The Wisconsin Alumni Research Foundation (WARF) Accelerator Program helps discoveries patented by WARF move further along the commercialization process by providing funding and connections to a network of industry experts.
A team led by Brandon Walker, a graduate student in the UW-Madison Department of Medical Physics and a researcher at the Morgridge Institute, received Accelerator funding to advance a modular, multisource x-ray tube that has applications for both high-speed computed tomography (CT) and 3-D metal printing.
While the initial focus was primarily on the high-speed CT scanner, they came up with a proof of concept idea that can actually test both systems.
High-speed CT scanning
A traditional CT scanner has a single x-ray tube and a single detector that rotates around the body three times per second, producing incredibly strong forces. There are mechanical limits to how fast the device can rotate, but higher speed is desired because it produces higher quality images.
Instead of having the single electron source and single detector, the new design has modules with many x-ray sources in them that are fired electronically around the patient.
“Essentially you do still have a moving beam,” Walker says. “It’s just being electronically moved instead of mechanically moved. You can do that much faster.”
The faster speed could benefit pediatric scans, since it can be difficult for children to sit still for the required periods of time, but it would most notably improve cardiac CT scans. To capture images of the heart as it’s beating, speed is essential.
Walker likens a CT scanner to a camera: “If you ever try to take a photo of something that’s moving, you’re not going to get a good image if your shutter speed isn’t fast,” Walker says. “This is essentially improving the shutter speed on a CT scanner.”
The modular, multisource design also allows for increased customizability and the potential for individualized radiation dosages for each patient. A pre-scan would figure out what the patient looks like and then tailor the dose profile for each patient scan.
Large-scale metal 3-D printing
While the high-speed CT scanner was the initial application of the multisource x-ray tube, it happens to be that much of the technology involved in making an x-ray tube is also involved in 3-D metal printing. Walker and his team have been working on this additional application over the last few months.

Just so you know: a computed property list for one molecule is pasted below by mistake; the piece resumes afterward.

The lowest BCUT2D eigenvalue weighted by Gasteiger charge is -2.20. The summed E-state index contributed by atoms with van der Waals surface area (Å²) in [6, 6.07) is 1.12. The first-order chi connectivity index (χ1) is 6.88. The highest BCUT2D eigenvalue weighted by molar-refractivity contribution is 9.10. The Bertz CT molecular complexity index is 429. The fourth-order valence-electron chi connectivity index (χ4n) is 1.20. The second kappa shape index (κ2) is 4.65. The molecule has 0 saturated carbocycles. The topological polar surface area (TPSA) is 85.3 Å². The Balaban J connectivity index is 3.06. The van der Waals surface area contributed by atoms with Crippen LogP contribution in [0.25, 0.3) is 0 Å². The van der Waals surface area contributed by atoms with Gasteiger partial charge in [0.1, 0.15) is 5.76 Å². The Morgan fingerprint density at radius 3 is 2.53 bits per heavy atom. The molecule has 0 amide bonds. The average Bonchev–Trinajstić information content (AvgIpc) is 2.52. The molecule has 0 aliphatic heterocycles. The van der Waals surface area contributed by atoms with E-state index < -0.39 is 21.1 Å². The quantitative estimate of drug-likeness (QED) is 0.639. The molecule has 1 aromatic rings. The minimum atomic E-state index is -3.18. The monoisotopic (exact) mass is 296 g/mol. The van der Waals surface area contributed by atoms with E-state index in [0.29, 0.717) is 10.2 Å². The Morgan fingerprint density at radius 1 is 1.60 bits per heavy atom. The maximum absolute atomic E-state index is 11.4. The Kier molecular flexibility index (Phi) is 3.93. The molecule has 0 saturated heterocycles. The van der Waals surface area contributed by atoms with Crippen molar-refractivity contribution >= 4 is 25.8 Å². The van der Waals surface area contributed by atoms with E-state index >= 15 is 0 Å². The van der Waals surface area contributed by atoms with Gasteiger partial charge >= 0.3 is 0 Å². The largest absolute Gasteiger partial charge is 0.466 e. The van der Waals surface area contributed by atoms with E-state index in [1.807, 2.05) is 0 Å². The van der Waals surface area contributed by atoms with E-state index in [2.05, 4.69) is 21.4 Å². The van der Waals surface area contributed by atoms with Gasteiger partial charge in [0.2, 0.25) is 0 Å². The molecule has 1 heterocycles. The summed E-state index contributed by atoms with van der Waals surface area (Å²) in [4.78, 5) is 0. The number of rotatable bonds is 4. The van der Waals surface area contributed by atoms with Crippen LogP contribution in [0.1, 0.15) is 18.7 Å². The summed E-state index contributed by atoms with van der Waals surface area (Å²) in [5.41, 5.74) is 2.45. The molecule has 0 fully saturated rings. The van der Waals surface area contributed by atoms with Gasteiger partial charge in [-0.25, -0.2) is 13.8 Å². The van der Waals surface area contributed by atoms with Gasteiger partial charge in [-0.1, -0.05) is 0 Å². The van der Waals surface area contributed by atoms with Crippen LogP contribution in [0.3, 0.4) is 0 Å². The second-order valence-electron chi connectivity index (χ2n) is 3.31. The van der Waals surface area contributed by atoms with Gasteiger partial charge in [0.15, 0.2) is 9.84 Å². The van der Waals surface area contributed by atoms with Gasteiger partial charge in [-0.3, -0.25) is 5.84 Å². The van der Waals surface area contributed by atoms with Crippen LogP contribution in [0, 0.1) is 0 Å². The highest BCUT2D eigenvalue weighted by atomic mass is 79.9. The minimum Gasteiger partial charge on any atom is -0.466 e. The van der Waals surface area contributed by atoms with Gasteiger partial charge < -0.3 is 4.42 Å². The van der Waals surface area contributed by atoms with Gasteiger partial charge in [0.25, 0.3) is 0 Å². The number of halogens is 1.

Currently, plastic printers dominate the 3-D printing field. But plastic parts can only go so far—they break and often can’t withstand the forces of a real prototype, Walker says, so you need metal parts. And while some metal printers are out there, mostly in Europe, they print very small parts.
“If you’re talking about real prototypes for airplanes, space shuttles, cars, they’re big parts,” Walker says. “What I think the industry really needs is a high resolution, large scale metal 3-D printer. It could change the landscape of how things are made.”
This could also have medical applications like the printing of customized medical implants or prosthetic devices. In the future, a hospital might have their own printer on site or several entities could share the resource. Either way, the printer could create necessary devices on demand, each personalized to its respective patient.
Moving forward, the funding from the WARF Accelerator award will carry the multisource x-ray tube from design to working prototype, which Walker expects to be operational in summer of 2016.
The rest of the team includes:
- Rock Mackie, PhD, an emeritus advisor and principal investigator on the Accelerator project, helping with concept development and commercialization;
- Kevin Eliceiri, PhD, an advisor and director of the Morgridge Institute medical engineering group, assisting with project management;
- Guang-Hong Chen, PhD, an advisor in medical physics advisor and head of the UW-Madison Computed Tomography group, assisting with project management;
- Jeff Radtke, MS, a systems engineer at the UW Medical Radiation Research Center, helping with high voltage engineering, cooling systems, and vacuum systems;
- Joe Bisognano, PhD, a professor in engineering physics, advising on electron beam optics design;
- George Petry, a project manager at Advanced Prototyping Lab in the Morgridge Institute, helping with 3D printer mechanics;
- Robert Swader, a mechanical engineer in the medical engineering group at the Morgridge Institute, helping with 3D printer mechanics;
- Matt Shi, an undergraduate in electrical engineering at UW-Madison, helping with low voltage control circuits.
In Walker’s design, the single x-ray tube on the gantry is replaced by a large number of x-ray sources positioned around the patient in stationary modules. In place of rotation, the x-ray sources are electronically triggered in rapid succession.
Conventional CT machines work by mounting a single x-ray source directly across from a detector on a fast-rotating circular gantry. The extremely fast rotation creates strong G forces, placing limits on imaging speeds.
Instead of a single beam of x-rays, individual beamlets can be fired across the field of view with independent intensity modulations to minimize dose to the patient.